“A desert full of mystery. A girl who sees things she shouldn’t. Desperate to unlock the secrets of Twentynine Palms, I raced through this book!” —Erin A. Craig, New York Times bestselling author of House of Salt and Sorrows
For fans of Stranger Things and Veronica Mars comes a new YA mystery about a girl whose desperate search for her missing friend unearths dark secrets, preternatural threats, and a truth that could ultimately tear her family, friends, and town apart.
Welcome to Twentynine Palms, where nothing is what it seems.
Rylie hasn't been back to the military base in Twentynine Palms since her father died. She left a lot of memories out there, buried in the sand of the Mojave Desert. Memories about her dad, her old friends Nathan and Lily, and most of all, her enigmatic grandfather, a man who cut ties with Rylie’s family before he passed away. But her mom’s new work assignment has sent their family to Twentynine Palms again, and now, Rylie’s in the one place she never wanted to return to.
At least her old friends are happy to welcome her home. Well, some of them, anyway. It turns out Lily is gone, vanished into the desert. To make matters worse, there are whispers around town of a mysterious killer on the loose.
But it isn’t just Twentynine Palms that feels frightening—there’s something wrong with Rylie, too. She’s seeing things she can’t explain. Visions of monstrous creatures that stalk the night.
Somehow, it all seems to be tied to her grandfather and the family cabin he left behind. Rylie wants the truth, but she doesn’t know if she can trust herself. Are the monsters in her head really out there? Or could it be that the deadliest thing in the desert . . . is Rylie herself?
An Excerpt fromNo Beauties or Monsters
The bees are gone, but Ethan’s knife isn’t. It’s clean from last time and tucked under his bed. Other sleeping bags are in the room—the kid his age is sprawled out on one of them—but everyone else is at morning chores. Today Ethan’s chore was the beehive. The bees had left, vanished completely, and it scared him enough to send him inside.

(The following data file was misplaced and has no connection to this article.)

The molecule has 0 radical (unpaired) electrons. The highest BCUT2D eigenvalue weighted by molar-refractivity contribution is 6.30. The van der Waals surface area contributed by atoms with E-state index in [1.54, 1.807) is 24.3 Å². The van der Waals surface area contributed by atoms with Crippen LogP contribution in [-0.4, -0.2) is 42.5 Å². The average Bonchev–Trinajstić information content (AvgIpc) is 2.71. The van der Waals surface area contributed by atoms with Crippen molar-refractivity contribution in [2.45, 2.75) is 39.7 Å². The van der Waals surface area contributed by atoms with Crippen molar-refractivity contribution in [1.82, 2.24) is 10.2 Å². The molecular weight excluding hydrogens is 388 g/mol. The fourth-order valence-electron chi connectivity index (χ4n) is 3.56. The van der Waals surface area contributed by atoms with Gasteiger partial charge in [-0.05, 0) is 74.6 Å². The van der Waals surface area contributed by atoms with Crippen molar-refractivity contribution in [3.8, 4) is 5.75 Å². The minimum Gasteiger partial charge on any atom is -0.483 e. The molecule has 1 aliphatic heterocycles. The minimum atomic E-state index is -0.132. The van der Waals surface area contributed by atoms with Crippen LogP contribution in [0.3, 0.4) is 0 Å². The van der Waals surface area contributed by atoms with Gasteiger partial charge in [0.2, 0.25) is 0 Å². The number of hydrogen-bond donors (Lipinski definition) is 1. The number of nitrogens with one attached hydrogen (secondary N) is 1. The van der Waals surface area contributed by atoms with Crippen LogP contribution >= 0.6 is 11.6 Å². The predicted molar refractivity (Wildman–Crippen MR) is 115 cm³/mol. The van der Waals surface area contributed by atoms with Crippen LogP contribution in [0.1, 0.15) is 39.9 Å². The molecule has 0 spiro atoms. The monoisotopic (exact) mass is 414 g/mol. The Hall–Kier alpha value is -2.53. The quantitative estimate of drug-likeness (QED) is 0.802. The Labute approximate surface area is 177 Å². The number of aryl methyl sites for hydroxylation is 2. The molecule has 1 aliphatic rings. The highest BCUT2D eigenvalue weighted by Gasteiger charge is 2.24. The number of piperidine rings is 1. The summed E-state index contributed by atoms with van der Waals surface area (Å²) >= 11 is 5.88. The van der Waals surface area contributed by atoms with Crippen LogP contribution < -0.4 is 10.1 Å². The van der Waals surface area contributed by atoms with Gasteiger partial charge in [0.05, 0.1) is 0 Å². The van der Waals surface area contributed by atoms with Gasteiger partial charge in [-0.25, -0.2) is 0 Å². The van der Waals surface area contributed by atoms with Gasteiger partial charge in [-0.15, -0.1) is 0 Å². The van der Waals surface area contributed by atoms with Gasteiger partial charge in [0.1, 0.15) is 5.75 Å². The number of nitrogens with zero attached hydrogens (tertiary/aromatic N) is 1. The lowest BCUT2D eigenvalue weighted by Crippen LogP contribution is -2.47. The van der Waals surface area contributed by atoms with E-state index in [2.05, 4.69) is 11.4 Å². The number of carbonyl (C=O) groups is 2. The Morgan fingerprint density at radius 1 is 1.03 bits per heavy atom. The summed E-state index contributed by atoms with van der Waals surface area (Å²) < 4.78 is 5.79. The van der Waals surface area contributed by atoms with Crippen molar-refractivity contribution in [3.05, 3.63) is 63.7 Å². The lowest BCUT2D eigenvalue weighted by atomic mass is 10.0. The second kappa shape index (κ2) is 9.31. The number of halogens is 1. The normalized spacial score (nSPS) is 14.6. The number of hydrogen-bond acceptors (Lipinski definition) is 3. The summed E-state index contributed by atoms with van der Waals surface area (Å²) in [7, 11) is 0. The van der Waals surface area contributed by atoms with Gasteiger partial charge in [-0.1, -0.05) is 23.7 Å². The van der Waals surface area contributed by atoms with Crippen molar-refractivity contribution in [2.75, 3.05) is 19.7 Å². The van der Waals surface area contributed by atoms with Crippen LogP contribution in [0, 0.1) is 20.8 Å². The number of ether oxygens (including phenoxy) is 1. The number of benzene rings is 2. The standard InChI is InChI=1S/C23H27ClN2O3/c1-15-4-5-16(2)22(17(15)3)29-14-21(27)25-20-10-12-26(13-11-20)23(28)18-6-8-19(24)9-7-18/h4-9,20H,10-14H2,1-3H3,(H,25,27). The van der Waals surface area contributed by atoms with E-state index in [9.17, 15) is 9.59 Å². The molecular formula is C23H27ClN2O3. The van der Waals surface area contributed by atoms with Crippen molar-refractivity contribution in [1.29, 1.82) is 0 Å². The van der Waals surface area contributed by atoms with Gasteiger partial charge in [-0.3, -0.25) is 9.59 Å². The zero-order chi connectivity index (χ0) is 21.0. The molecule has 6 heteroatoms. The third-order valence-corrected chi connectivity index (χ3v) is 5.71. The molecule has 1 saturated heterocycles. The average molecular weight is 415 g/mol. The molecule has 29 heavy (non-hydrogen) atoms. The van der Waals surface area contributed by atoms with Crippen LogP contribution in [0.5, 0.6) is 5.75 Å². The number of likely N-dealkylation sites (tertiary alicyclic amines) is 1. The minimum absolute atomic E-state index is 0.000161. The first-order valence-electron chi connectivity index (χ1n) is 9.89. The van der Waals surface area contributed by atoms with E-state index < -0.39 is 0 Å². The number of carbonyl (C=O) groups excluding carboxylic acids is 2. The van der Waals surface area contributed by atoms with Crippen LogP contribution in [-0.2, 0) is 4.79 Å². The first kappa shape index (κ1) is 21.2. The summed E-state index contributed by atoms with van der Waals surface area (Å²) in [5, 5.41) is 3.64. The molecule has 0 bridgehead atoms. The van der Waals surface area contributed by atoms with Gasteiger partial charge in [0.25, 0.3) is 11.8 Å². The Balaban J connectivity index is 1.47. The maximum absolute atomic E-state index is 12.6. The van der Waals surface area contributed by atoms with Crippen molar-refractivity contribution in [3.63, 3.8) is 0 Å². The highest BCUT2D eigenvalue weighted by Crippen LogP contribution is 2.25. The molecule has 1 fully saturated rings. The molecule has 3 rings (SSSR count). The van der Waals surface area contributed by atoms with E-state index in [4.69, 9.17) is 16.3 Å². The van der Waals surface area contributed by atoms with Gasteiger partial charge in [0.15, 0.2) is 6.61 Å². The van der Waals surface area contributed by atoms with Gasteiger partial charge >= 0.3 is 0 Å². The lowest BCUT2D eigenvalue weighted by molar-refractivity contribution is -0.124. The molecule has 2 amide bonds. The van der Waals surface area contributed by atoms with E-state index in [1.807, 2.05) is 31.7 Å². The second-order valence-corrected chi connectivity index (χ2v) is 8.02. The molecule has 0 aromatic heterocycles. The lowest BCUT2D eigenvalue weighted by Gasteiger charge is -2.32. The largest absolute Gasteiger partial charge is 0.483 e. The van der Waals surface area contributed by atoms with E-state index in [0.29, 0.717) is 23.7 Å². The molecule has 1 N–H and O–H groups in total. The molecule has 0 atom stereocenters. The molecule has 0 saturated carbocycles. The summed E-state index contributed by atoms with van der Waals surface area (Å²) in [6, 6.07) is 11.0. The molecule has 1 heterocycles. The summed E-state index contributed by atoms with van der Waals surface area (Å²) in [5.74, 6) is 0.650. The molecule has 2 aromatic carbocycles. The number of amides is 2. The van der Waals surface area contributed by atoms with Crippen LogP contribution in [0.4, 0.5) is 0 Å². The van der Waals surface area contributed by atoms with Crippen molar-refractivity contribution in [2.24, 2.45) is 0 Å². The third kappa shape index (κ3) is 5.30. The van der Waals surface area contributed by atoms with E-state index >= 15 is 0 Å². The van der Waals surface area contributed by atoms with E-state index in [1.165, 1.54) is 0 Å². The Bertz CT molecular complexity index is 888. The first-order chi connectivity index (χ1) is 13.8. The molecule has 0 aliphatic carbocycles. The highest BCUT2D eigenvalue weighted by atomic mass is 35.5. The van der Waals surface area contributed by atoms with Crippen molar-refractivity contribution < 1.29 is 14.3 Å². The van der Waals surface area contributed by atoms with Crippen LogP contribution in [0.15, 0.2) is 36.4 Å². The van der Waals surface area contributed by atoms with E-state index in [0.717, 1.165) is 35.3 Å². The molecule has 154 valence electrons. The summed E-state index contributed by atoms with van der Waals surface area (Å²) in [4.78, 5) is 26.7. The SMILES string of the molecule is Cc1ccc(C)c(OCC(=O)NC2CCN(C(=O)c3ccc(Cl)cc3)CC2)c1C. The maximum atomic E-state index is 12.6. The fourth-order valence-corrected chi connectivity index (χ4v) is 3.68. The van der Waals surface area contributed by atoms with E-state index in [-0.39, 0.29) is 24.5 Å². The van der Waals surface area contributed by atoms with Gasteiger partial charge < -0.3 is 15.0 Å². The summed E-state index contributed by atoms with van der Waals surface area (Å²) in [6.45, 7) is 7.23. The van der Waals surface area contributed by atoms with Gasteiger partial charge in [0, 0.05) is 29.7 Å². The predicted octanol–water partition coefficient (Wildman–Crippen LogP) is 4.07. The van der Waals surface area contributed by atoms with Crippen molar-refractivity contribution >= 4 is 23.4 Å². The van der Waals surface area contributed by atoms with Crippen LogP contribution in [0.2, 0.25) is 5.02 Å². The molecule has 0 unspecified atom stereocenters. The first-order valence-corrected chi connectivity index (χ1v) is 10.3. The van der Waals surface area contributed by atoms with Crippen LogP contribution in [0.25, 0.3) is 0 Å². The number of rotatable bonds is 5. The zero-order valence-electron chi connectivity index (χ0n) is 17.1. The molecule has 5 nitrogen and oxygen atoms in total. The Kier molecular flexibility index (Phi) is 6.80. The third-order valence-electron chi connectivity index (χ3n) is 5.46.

But even inside there are too many windows and doorways. All the openness makes it hard to think. He needs to hurry; he can feel them coming. He needs—what? The beekeeping veil is hot and he yanks it off, then glances outside. It’s still dark—the sun hasn’t risen yet. That’s when they like to come.
Ethan hauls up his bag; he has water in it, food. Enough to give him some time until it’s all clear. And then he’ll come back and sleep next to the others and do his chores, and he’ll be happy with that, even if it’s his turn to scrub toilets. But now he has to hurry.
He shoves the last of the broken pill into his mouth, choking down the bitterness as he grabs his phone and the card. A tiny hexfoil’s on it, a number to call for help.
He starts to dial, but the phone slips. He’s sweating again; sweat’s beading over his arms and legs. There’s a sound at his ears like rushing water, a tap turned on full blast. Then something slams against the door and the other kid in the room startles, sitting up.
It’s too late.
“Run,” Ethan whispers. “Run!”
When Ethan rolls over and opens his eyes, he sees the bruising on his arms, over his hands. The sleeping bag next to him is empty. There’s blood on the floor.
Another one. Ethan’s stomach heaves, but nothing comes up. They’ll lock him away again.
He gets to his feet. He grabs his backpack, his knife. The beekeeping veil and gloves. To keep himself calm he recites the name. Caruso. Caruso. Then he shoves everything into his bag and heads to the door.
There’s nowhere to go except into the desert.
“Our turn,” Rylie says. She nudges the jeep up to the guard post. A sign’s hanging from the new razor wire fence: vehicle checkpoint, twentynine palms. The name sounds tropical, but it’s a lie--Twentynine Palms is a Marine Corps base surrounded by desert. A lot of desert.
“Here.” Rylie holds out their IDs for the guard. He scans their cards but doesn’t open the gate. Instead, he turns on a flashlight and aims it at the jeep.
“We’re with my mom, Major Caruso,” Rylie says. “In the U-Haul that just went through? She was assigned--”
“Got it.” The guard’s flashlight hits her in the face, and she blinks, her eyes burning. A second later it’s on Ben. Her stepdad’s sitting too straight in the passenger seat, his tracksuit sleeves pushed up to his elbows, his forearms flexing. Behind him, Owen’s holding down a growling Castle, their rescue terrier.